How to Become a Dental Assistant

How to Become a Dental Assistant (Guide & Salary FAQs)

Becoming a dental assistant can be a rewarding career path, especially for those who want to work in a medical field and play an important role in a dentist’s office. If you’re considering taking the next steps toward starting a new job in this field, here’s what you need to know.

Desiree Sinkevich

Des Sinkevich

Reviewed by Jaime Nguyen, MD, MS, MPH and Director of Allied Health Programs at Penn Foster. Learn more about our editorial guidelines.

Becoming a dental assistant can be a rewarding career path, especially for those who want to work in the allied health and play an important role in patients’ dental health. Good dental health is critical to a person’s overall health since dental problems may lead to nutritional issues, other medical diseases, and poorer quality of life.

If you’re considering taking the next steps toward starting a new job in this field, here’s what you need to know. Click on the links below to jump through the article or keep reading to learn more about what dental assistants do, what the average salary is, and how you can become one today.

What does a dental assistant do?

If you’re thinking about a job as a dental assistant, the first thing you may be asking yourself is “what does a dental assistant do?

Dental assistants play an essential role in a dentist’s office, working closely with the dentists and patients. Dental assistants are more involved in the administrative and business side of the office, such as scheduling appointments, following up with patients, working with insurance companies, and processing billing and payment information. They’ll also play a role in the clinical aspects of the office by helping to prepare exam rooms, cleaning and sterilizing dental equipment, and processing x-rays. Other common duties of a dental assistant include:

  • Keeping records of dental treatments for each patient
  • Instructing patients on oral hygiene
  • Processing x-rays and completing lab tasks, under the direction of the dentist
  • Preparing patients for treatment
  • Assisting the dentist with instruments during a procedure

Dental assistants may have fewer duties or more clinical responsibilities depending on which state they work in. Different State Boards of Dentistry have established rules and regulations around what a dental assistant can do.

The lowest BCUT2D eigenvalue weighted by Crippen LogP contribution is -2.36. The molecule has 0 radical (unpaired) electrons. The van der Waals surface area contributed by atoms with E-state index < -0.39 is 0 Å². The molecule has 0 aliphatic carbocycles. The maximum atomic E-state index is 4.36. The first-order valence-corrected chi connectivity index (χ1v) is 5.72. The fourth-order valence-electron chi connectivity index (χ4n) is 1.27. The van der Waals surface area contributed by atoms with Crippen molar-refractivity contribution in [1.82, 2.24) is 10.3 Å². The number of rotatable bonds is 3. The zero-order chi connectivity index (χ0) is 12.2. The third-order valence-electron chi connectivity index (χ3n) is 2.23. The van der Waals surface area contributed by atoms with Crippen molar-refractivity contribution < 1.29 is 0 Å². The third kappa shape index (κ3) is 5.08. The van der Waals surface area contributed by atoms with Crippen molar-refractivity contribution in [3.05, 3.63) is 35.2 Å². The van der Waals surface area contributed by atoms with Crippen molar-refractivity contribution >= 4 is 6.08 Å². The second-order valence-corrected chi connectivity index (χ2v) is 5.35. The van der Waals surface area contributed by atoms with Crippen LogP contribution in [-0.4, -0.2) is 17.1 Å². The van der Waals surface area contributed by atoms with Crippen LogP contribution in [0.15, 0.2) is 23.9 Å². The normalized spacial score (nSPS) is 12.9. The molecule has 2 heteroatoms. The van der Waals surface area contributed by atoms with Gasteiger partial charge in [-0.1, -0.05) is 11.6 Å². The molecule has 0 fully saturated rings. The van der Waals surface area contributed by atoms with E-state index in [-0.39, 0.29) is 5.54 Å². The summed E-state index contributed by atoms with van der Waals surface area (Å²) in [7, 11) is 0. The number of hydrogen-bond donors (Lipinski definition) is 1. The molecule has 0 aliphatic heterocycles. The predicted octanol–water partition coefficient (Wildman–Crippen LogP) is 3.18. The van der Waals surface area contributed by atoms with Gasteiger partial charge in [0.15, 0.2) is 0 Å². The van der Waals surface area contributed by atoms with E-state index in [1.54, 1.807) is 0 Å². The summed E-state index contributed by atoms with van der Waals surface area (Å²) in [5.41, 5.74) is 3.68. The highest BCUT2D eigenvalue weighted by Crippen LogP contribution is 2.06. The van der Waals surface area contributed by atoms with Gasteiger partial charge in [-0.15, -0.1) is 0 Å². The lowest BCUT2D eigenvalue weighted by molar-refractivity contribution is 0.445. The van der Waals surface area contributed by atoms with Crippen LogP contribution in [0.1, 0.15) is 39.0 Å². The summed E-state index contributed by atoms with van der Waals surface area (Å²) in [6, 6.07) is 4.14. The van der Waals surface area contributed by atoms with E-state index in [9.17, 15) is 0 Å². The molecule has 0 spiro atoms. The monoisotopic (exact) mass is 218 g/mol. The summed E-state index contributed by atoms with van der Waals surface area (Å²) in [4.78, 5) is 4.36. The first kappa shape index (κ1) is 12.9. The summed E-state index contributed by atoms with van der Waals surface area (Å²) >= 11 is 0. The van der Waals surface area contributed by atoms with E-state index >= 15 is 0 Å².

How do I become a dental assistant?

Becoming a dental assistant can take a few different paths. While there may be opportunities to learn how to be a dental assistant through on-the-job training depending on your state regulations, the journey often begins with education.

These are the most common steps to becoming a dental assistant:

  1. Education. Most dental assistants learn foundational industry skills through formal training in a career diploma or certificate program. Dental assisting is a skilled trade that requires specialized knowledge and experience in order to succeed. Through your dental assistant education, you’ll develop both technical and professional skills that can be essential to your success on the job. Skills you’ll learn include customer service, teamwork, dental office management, dental anatomy, and preventative dentistry.
  2. Certification. While not every state requires dental assistants to be certified in order to work, certification can potentially help you in your career. The most common dental assistant certification is the National Entry Level Dental Assistant (NELDA) exam from the Dental Assisting National Board (DANB). If you’re planning on becoming certified or your state requires you to be a certified dental assistant, make sure the program you attend is approved by DANB and can prepare you to sit for the exam offered by DANB.
  3. On-the-job training. In some cases, becoming a dental assistant can be done under a dentist’s supervision. You’ll learn how that specific dentist office operates, what software they use, and how appointment scheduling works. Opportunities for on-the-job training for dental assistants may be difficult to find since most dentists prefer to hire those who have completed an educational program and are already trained.